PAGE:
I knew the job was dangerous when I took it ...
- Jul 19, 2004
- Reaction score
- Out of Bounds
In response to a mention elsewhere on the forum, here's a thread dedicated to Audubon's 5 "mystery birds."
FULL STORY: https://www.audubon.org/news/john-james-audubon-crazy-wrong-or-neitherJohn James Audubon: Crazy, Wrong, or Neither?
Audubon painted a bunch of birds that no one has seen since. We explore the most likely options behind the mystery birds.
John James Audubon’s Birds of America is an incredible feat—in large part thanks to how comprehensive the 435 watercolor paintings are for their era. Audubon wasn’t just working at a time when European Americans didn’t know the breadth of American birdlife…they didn’t really know the extent of America itself. Painted during the early 1800s with little more than a rifle and some friends’ help, Audubon was able to correctly distinguish and paint (to scale!) more than 400 distinct species—more than half of our native birds.
For Audubon, every unusual song could signal a new bird, every isolated swamp or mountain range could host species no ornithologist had ever seen before. All that possibility must have been exhilarating—maddening, even. To avoid missing out, he shot heaps of birds…and compatriots exploring far-flung regions of the continent brought him heaps more. Among the messes of (dead) birds he had to sort through were weird-looking juveniles, birds with plumage anomalies, or even the occasional hybrid.
So it’s no wonder the man didn’t get everything right. And indeed, there are several birds painted and explained in Birds of America that are not, in fact, actual species. Some are immature birds mistaken for adults of a new species (the mighty “Washington’s Eagle” was, in all likelihood, an immature Bald Eagle). Some were female birds that didn’t look anything like their male partners (“Selby’s Flycatcher” was a female Hooded Warbler).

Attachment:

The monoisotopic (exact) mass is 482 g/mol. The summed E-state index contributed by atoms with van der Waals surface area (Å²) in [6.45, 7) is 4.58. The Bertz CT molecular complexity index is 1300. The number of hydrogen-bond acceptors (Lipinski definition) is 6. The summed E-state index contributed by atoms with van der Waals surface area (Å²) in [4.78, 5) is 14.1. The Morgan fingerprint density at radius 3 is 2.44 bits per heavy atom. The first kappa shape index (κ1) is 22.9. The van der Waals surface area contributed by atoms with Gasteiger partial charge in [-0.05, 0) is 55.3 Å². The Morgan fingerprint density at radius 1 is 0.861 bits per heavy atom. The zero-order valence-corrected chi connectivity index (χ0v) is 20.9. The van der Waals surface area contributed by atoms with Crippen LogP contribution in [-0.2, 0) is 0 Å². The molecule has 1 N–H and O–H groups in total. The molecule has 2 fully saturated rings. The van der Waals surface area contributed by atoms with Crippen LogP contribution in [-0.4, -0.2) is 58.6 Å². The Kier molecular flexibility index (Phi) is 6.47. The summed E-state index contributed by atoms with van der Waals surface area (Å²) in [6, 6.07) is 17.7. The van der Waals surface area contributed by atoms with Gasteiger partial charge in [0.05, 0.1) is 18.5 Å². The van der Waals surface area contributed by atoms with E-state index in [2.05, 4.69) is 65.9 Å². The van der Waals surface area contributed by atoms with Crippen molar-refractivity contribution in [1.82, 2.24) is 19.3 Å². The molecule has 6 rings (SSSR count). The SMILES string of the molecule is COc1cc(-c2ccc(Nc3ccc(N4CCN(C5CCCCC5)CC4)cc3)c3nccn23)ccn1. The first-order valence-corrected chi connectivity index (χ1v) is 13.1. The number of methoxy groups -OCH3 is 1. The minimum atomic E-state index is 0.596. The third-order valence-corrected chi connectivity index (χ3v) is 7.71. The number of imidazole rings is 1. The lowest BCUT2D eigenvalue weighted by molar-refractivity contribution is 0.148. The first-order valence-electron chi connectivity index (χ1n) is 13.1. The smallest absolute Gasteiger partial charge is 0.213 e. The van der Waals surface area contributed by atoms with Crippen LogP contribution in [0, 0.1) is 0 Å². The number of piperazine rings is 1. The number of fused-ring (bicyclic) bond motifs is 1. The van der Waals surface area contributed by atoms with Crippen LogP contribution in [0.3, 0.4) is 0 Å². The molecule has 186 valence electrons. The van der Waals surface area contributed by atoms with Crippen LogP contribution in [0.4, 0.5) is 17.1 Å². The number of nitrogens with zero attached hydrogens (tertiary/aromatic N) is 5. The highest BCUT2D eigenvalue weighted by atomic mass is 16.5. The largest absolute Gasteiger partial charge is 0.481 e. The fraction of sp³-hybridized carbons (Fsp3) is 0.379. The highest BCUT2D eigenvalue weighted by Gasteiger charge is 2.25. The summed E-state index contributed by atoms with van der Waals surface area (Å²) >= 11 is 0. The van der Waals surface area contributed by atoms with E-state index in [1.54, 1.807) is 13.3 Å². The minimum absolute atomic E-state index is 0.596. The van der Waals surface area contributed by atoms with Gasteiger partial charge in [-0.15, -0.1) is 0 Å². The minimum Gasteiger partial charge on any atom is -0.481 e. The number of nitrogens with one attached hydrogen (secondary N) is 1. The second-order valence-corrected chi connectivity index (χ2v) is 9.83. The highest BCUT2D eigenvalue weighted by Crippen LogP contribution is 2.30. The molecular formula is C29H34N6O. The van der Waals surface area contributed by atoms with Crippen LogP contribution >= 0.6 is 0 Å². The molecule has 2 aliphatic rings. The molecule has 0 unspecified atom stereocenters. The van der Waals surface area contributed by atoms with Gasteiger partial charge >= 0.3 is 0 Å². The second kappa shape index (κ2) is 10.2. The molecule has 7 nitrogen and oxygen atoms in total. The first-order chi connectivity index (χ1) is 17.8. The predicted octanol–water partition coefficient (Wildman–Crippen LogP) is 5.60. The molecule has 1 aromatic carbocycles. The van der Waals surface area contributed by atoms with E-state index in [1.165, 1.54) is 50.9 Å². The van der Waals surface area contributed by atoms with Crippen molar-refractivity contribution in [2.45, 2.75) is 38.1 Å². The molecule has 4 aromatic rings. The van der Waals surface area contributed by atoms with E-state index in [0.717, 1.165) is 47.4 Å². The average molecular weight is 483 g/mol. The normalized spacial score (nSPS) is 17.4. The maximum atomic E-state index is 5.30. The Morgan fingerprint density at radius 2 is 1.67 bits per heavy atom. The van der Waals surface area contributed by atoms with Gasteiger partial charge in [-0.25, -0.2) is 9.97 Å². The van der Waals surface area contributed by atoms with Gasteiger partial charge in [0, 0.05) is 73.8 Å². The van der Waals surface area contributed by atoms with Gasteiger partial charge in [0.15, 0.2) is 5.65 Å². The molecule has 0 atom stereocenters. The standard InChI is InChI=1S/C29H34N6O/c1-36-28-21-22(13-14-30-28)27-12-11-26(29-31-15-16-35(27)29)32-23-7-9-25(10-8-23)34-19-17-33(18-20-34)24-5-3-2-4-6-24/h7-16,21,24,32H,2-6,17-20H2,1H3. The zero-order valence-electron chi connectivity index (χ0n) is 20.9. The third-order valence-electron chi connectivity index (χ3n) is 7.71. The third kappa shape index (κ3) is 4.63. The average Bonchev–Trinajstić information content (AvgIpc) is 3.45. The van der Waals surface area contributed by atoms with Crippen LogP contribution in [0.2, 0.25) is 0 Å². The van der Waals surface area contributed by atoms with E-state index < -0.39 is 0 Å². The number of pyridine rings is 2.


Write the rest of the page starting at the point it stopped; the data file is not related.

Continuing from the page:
Others were…well, no one really knows. Audubon painted a handful of birds that aren’t an exact match for anything we’ve currently got. These are Audubon’s mystery birds.
Maybe they’re just mistaken plumages, like the eagle or the flycatcher, and we still can’t sort it out. Maybe they were birds that Audubon just painted poorly, or from a vague memory, or from a partially decomposed corpse.
Maybe they’re species that have gone extinct since Audubon painted them. There certainly are a bunch of those, sadly, including Bachman’s Warbler, Ivory-billed Woodpecker, Passenger Pigeon, and Carolina Parakeet. It’s certainly possible that some already-range-restricted species could have been wiped out before conservationists even knew to notice.
Or maybe these birds are still out there somewhere, flitting around unseen. In any case, it’s worth taking a look. Here’s a rundown of Audubon’s mystery birds, and what the likely scenario behind each one might be. ....